Human Nature 29 (1):65-89 (2018)

Under poor circumstances, co-residence of a grandmother is generally considered to be beneficial for children. Empirical evidence does not unequivocally support this expectation and suggests that the grandmother’s importance depends on the family’s circumstances. We study the relationship between grandmother’s co-residence and children’s schooling in sub-Saharan Africa under a broad range of circumstances. Results make clear that the effect of a co-residing grandmother varies but is almost always positive. Grandmothers over age 60 are most effective in helping their children. They are particularly important for girls, and when the mother is deceased or not living in the household. Grandmothers are less effective in situations with few opportunities, as in very poor regions or in communities with few schooling opportunities. Our findings indicate that providing support to grandmothers should not be overlooked when designing policies aimed at strengthening the position of women and children in the sub-Saharan African context.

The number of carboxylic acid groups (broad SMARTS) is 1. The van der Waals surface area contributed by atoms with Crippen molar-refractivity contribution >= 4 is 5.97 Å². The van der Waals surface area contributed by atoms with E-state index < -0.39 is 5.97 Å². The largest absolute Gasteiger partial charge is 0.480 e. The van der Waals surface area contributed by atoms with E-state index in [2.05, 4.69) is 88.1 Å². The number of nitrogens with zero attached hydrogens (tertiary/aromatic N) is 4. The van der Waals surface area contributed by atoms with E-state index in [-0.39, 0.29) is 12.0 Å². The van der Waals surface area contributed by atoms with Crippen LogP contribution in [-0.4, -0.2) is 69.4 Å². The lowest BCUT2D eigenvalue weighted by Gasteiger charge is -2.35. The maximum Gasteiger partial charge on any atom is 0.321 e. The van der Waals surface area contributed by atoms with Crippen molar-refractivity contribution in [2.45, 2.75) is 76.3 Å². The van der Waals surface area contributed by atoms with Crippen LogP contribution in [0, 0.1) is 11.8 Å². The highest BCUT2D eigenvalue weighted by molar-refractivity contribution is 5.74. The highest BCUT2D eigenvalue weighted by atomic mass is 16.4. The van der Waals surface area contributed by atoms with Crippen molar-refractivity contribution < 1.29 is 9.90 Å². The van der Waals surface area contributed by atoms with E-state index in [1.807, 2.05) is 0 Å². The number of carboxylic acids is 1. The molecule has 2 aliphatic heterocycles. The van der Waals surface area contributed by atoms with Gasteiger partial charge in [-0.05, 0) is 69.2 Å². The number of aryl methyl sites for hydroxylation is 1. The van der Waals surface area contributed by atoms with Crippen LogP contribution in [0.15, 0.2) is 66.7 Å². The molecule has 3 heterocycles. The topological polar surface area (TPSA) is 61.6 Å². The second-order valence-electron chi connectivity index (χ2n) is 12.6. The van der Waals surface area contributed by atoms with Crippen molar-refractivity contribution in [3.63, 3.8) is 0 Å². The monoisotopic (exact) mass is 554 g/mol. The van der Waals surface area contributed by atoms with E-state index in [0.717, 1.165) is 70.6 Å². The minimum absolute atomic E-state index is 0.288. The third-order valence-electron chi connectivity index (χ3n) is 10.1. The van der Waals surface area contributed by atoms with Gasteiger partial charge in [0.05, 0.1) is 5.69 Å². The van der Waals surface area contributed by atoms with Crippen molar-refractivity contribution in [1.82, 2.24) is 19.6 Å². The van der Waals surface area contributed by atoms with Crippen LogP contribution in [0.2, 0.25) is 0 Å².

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DOI 10.1007/s12110-017-9306-y
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Kin and Child Survival in Rural Malawi.Rebecca Sear - 2008 - Human Nature 19 (3):277-293.

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